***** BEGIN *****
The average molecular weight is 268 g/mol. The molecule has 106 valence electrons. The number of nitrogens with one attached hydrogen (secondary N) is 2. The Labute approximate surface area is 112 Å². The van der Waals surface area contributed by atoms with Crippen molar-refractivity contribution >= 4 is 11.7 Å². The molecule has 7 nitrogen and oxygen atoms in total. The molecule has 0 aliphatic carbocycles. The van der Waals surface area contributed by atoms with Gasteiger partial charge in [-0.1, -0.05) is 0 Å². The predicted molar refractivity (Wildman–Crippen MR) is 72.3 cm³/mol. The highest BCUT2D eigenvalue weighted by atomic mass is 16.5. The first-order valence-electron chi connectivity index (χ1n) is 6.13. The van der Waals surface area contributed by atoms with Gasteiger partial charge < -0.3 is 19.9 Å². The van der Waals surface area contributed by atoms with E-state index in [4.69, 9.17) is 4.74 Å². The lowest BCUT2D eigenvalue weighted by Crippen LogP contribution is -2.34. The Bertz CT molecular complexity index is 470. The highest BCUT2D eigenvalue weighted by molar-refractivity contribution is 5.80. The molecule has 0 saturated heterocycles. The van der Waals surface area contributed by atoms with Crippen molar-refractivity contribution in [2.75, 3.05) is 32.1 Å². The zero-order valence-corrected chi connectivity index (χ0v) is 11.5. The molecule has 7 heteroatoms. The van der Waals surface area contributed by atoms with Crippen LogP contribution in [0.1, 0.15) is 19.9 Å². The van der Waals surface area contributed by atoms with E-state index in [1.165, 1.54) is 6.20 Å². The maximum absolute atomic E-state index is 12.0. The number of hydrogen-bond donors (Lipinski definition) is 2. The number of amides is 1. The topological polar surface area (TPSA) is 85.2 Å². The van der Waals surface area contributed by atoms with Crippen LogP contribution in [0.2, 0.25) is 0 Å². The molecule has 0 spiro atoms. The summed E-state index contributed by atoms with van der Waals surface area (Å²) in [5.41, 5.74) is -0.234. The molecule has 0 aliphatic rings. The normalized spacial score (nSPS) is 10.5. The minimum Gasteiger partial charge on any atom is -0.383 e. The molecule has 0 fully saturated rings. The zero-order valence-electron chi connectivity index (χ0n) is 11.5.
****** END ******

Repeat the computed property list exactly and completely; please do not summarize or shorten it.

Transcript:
The average molecular weight is 268 g/mol. The molecule has 106 valence electrons. The number of nitrogens with one attached hydrogen (secondary N) is 2. The Labute approximate surface area is 112 Å². The van der Waals surface area contributed by atoms with Crippen molar-refractivity contribution >= 4 is 11.7 Å². The molecule has 7 nitrogen and oxygen atoms in total. The molecule has 0 aliphatic carbocycles. The van der Waals surface area contributed by atoms with Gasteiger partial charge in [-0.1, -0.05) is 0 Å². The predicted molar refractivity (Wildman–Crippen MR) is 72.3 cm³/mol. The highest BCUT2D eigenvalue weighted by atomic mass is 16.5. The first-order valence-electron chi connectivity index (χ1n) is 6.13. The van der Waals surface area contributed by atoms with Gasteiger partial charge < -0.3 is 19.9 Å². The van der Waals surface area contributed by atoms with E-state index in [4.69, 9.17) is 4.74 Å². The lowest BCUT2D eigenvalue weighted by Crippen LogP contribution is -2.34. The Bertz CT molecular complexity index is 470. The highest BCUT2D eigenvalue weighted by molar-refractivity contribution is 5.80. The molecule has 0 saturated heterocycles. The van der Waals surface area contributed by atoms with Crippen molar-refractivity contribution in [2.75, 3.05) is 32.1 Å². The zero-order valence-corrected chi connectivity index (χ0v) is 11.5. The molecule has 7 heteroatoms. The van der Waals surface area contributed by atoms with Crippen LogP contribution in [0.1, 0.15) is 19.9 Å². The van der Waals surface area contributed by atoms with E-state index in [1.165, 1.54) is 6.20 Å². The maximum absolute atomic E-state index is 12.0. The number of hydrogen-bond donors (Lipinski definition) is 2. The number of amides is 1. The topological polar surface area (TPSA) is 85.2 Å². The van der Waals surface area contributed by atoms with Crippen LogP contribution in [0.2, 0.25) is 0 Å². The molecule has 0 spiro atoms. The summed E-state index contributed by atoms with van der Waals surface area (Å²) in [5.41, 5.74) is -0.234. The molecule has 0 aliphatic rings. The normalized spacial score (nSPS) is 10.5. The minimum Gasteiger partial charge on any atom is -0.383 e. The molecule has 0 fully saturated rings. The zero-order valence-electron chi connectivity index (χ0n) is 11.5.